Sunday, December 14, 2008

Book #27 - Lord of the Flies (William Golding)



Dark, darker, darkest. That seems to be my path by reading "Vanity Fair", "Pere Goriot", and "Lord of the Flies" all in a row. Because while Thackeray and Balzac have cynical, bleak views of humanity in their respective novels, Golding tops them all in "Lord of the Flies". The premise of his novel is that beneath a shallow layer of civilization lies a bloody pool of savagery in us all. Or as Margaret Thatcher once said "The veneer of civilization is very thin".

I remember seeing part of the movie version of this novel with my brother when I was very young, and it scared me to death. I had forgotten most of the movie, so it was fun to read the book. And I have to say the book is a real page turner. The story, which has really become a part of our cultural canon, is simple. A planeload of young boys is being evacuated from England because of war. It's not clear if this is World War II or some other fictitious war, although the "Reds" are mentioned at some point. Seems weird that children would be evacuated by plane to somewhere that they'd have to fly over the tropics to get to. Regardless, for some unmentioned reason, the plane crashes onto a deserted tropical island and the pilot(s) are killed. Only the boys are alive. Under the leadership of one of the older boys, Ralph, and advised by a smart but fat and sickly kid, Piggy, the boys form a rudimentary democracy. Ralph tells the boys they must build and maintain a signal fire, and they need to build shelter.

But things soon go awry. Another one of the boys, Jack, wants to be the leader. He takes up hunting, and leads a small group of boys who used to be his choir mates to become hunters of feral pigs found on the island. The kids quickly revert to savagery, in part driven on by their fear of "the beast", a monsterous creature they're convinced is out on the island somewhere. Jack and his hunters rebel and form their own tribe, and things quickly go downhill. Simon, a boy who is a saintly and wise, is killed in a ritualistic frenzy by the boys after they've eaten some freshly killed pig. He had come out of the jungle to tell the boys that what they thought was the beast was actually a dead parachutist. But he surprised the boys and they started to kill him with their spears, and even when they realized who he was they kept on stabbing him, due to their frenzy and blood-lust.

Piggy gets killed as well, buy a huge boulder pushed by Roger, the most sadistic of the kids. Finally all the boys on the island are in Jack's tribe except Ralph, and the kids start hunting for Ralph to finish him off. They set fire to the jungle to smoke him out, and so he runs to the beach, where he finds that British soldiers with machine guns have landed because they saw the huge jungle fire. Ralph tells them what's happened and the head solider says "But you kids are British, we expect better from you". Ralph cries with sadness and relief, and the boys are rescued. The End.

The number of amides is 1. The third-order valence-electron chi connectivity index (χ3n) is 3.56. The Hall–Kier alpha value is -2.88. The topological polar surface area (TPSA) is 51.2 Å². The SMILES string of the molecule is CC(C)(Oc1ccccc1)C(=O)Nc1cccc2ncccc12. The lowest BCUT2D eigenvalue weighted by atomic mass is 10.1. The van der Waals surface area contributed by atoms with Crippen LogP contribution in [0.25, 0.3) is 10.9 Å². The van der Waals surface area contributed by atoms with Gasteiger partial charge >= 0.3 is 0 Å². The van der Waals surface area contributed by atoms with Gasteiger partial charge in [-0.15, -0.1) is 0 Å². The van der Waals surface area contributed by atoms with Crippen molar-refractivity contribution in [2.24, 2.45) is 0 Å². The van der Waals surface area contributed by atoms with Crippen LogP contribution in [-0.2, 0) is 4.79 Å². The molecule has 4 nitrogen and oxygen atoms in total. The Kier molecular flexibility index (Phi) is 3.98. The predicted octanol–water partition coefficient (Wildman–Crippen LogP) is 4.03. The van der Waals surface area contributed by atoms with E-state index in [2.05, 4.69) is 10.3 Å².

As I said, this was a great read, even with that deus ex machina ending. The language is taught and tense, and as the situation spirals downhill I really wanted to keep turning the page to see what happens. But I have to say, this book is not as complicated as the past few I've read. There is a lot of symbolism, but it's all pretty obvious...the pig's head (The Lord of the Flies) represents the beast within us all, Piggy's glasses represent knowledge and rationality, the conch represents the order, etc. And the main characters...Ralph, Roger, Jack, Simon, Piggy...all stand for specific types. Piggy is the intellectual, Ralph is the good, practical politician, Jack is the power hungry dictator, etc. It's a well written book, and fun to read, but maybe best read in high school, because the symbolism and allegory and characterization are all pretty black and white. But I don't mean for that to come off as an insult.

Still, the overall theme of this book is fascinating to think about. What WOULD happen in this situation? Are we really all just savages underneath? How dark is human nature? I can certainly see how Golding would have a dark view of the human psyche just after World War II when this was written. And in this age of terrorism the darkness continues. But nevertheless, society survives, as does civilization. We have laws, which are usually obeyed. Life on Earth is not the war of all against all of Thomas Hobbes. I can't argue that there isn't darkness in the human soul, but there's light in there as well, which has, over the centuries, triumphed over the darkness more often than the reverse. At least in the long run. So maybe Golding is a bit bleaker than is warranted. But ask me whether I still feel that way after the nuclear holocaust.

1 comment:

J.D. said...

When I reference LOTF, which all of my kids read last year, I say that it reminds me of a quote I read somewhere by, of all people, one of the creators of South Park.

Like Hobbes, the shows creators believe that people have to be made or taught to be good--the reason their eight-year-old characters are selfish and thoughtless is, according to the quote, that that's how they'd be without adult impositions.